What is there to see at Aztec ruins? Aztec Ruins National Monument is a small place, but has a big offering. The restored great kiva is worth the visit by itself but there are also well preserved rooms with the ceilings intact, great examples of fine Chaco-style architecture, and it is easily accessible. Let me give you a sample with this mini tour [Note: this week you have the option of watching a video with each section]:
[video] The great house, Aztec West, is only a few steps from the visitor center. In the 1100’s it was a three-story building with over 500 rooms and many kivas including the restored great kiva in the plaza. Right away you come face-to-face with the west wall where the significance of unique green rows of greywacke stone hauled from nearby quarries is a mystery. We can only guess at reasons for the inclusion by the original masons.
[video] As you follow the trail along the west wall [of the Aztec West great house] you can peer into some of the outer rooms. Most of the rooms were for storage, some were burial chambers, and one has a vented chamber suggesting it may have been a residence.
[video] We are now inside the great house at Aztec Ruins where the visitor trail allows us to explore
[video] Two rooms in the Aztec Ruins Great House are very interesting. One room once contained a door, but then the room was sealed off. Perhaps it was a burial chamber or was filled with trash and access was no longer needed.
Next to the sealed off room is a square room that has many of the characteristics of a kiva including benches around the outside and a vent chamber on the south side. All kivas were built inside a square room, but this one is missing the characteristic enclosed, round walls. Maybe it was just too small.
[video] T-shaped doors became common in Chaco-style great houses after being introduced by the Mesa Verde outliers. They look strange but had an exquisitely practical function.
They were built this way so that occupants carrying a load from the plaza with their arms full could easily enter the room.
[video] In one of the two great kivas in the plaza at Aztec Ruins, The timbers resting atop one another demonstrate the lower part of a domed, cribbed roof. A cribbed roof uses many more large timbers than a flat, horizontal roof so archaeologists believe that Chacoan kivas with domed roofs were used less often. The restored great kiva across the plaza demonstrates the more traditional flat roof.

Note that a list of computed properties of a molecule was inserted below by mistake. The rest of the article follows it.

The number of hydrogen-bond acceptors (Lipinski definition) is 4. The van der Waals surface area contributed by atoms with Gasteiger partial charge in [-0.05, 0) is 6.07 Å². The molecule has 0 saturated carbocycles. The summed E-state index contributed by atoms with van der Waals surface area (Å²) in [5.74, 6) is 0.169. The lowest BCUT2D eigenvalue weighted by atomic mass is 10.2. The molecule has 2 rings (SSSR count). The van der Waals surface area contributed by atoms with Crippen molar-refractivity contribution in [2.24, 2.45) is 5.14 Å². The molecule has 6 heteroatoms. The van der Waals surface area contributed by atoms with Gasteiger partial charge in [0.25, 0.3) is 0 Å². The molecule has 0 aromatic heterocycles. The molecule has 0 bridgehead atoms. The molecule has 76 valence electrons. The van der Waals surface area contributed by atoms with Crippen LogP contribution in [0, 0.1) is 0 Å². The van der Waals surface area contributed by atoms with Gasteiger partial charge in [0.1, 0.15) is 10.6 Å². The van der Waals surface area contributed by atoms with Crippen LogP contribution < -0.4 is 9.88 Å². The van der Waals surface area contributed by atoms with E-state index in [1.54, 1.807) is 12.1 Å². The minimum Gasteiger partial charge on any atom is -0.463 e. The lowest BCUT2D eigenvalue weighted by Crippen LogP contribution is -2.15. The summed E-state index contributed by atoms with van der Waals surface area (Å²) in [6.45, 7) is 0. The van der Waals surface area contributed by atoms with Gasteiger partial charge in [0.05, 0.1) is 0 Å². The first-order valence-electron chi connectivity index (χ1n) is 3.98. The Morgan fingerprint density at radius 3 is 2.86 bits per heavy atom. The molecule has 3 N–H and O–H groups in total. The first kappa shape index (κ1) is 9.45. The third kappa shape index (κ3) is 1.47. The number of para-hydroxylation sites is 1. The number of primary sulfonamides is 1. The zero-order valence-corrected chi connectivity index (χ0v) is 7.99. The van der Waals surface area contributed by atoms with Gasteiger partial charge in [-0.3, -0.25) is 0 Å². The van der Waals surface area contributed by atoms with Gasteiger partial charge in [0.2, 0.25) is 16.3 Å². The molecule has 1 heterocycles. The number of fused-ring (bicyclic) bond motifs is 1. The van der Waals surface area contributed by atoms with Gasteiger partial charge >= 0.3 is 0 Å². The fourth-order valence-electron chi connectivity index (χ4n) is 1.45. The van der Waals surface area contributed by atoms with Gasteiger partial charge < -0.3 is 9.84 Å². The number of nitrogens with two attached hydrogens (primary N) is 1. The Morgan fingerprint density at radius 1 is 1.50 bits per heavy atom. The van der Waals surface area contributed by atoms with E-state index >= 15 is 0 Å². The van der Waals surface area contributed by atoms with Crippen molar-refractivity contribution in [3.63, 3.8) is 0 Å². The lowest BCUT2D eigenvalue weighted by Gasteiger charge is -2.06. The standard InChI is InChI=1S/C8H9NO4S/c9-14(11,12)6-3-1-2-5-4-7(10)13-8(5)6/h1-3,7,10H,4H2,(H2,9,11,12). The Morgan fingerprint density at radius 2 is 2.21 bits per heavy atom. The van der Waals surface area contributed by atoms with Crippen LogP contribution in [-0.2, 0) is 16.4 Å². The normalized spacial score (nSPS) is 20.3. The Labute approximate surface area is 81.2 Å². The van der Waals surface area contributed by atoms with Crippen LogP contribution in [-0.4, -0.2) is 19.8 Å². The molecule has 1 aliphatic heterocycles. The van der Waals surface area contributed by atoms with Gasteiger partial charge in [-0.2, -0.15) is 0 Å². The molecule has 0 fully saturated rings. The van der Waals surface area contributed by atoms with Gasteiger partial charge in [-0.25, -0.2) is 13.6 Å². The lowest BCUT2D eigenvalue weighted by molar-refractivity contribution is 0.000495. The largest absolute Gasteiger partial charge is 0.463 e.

[Video] The reconstructed great kiva is what Aztec Ruins is most famous for.
After Earl Morris excavated the great kiva in 1921, exposure took its tole and it weathered away. So, the park service decided that rather than bury what was left, they would bring Mr. Morris back to consult on the reconstruction. Everything in the reconstruction is based upon evidence Morris had found in his excavation.
The huge room could have held hundreds of people. A smaller room may have hidden the performers while people entered. The main room had a square floor vault where the sacred fire greeted guests entering from the south. Two large, rectangular foot drums would have echoed loudly as dancers stomped on would covers.
[Video] The main room of the great kiva was built to facilitate impressive productions. Sacred fires crackled from the square hearth. Foot drums of different sizes produced different sounds as the dancers stomped on them. The four sandstone discs originally supported each of the four pillars to keep them from settling under the weight of the massive roof. Small rooms encircled the main room with ladder access. Perhaps to enable dancers to flood dramatically into the room?
[Video] Encircling the main room of the great kiva at Aztec are small antechambers. Someone could descend into the room by using the ladder built in to the wall. The room also had a door to the outside.
By the late 1200's, the Ancestral Pueblo culture in Aztec like the other Chacoan great houses gave up on this site and abandoned it. The people moved south and established new pueblos as the Zuni, Hopi, and Navajo cultures of today.
-- Courtney Miller
Want more? Watch this five-part video tour by Ranger Tracy Bodnar